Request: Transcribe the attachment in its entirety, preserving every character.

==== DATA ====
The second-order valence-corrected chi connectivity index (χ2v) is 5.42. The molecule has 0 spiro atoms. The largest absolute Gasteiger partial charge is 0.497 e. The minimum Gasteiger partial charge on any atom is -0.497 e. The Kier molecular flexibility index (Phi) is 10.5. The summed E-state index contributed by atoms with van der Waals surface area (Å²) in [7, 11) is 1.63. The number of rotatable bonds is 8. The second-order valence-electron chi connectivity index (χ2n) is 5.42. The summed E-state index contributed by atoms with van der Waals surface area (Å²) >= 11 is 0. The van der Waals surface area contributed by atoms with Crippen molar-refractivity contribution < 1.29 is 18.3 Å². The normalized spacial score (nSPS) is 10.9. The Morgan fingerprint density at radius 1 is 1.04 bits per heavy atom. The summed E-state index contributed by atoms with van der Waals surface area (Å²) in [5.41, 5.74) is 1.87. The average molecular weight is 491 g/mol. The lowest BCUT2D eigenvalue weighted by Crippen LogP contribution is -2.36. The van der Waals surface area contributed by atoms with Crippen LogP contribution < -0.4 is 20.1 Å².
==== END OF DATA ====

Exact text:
The second-order valence-corrected chi connectivity index (χ2v) is 5.42. The molecule has 0 spiro atoms. The largest absolute Gasteiger partial charge is 0.497 e. The minimum Gasteiger partial charge on any atom is -0.497 e. The Kier molecular flexibility index (Phi) is 10.5. The summed E-state index contributed by atoms with van der Waals surface area (Å²) in [7, 11) is 1.63. The number of rotatable bonds is 8. The second-order valence-electron chi connectivity index (χ2n) is 5.42. The summed E-state index contributed by atoms with van der Waals surface area (Å²) >= 11 is 0. The van der Waals surface area contributed by atoms with Crippen molar-refractivity contribution < 1.29 is 18.3 Å². The normalized spacial score (nSPS) is 10.9. The Morgan fingerprint density at radius 1 is 1.04 bits per heavy atom. The summed E-state index contributed by atoms with van der Waals surface area (Å²) in [5.41, 5.74) is 1.87. The average molecular weight is 491 g/mol. The lowest BCUT2D eigenvalue weighted by Crippen LogP contribution is -2.36. The van der Waals surface area contributed by atoms with Crippen LogP contribution < -0.4 is 20.1 Å².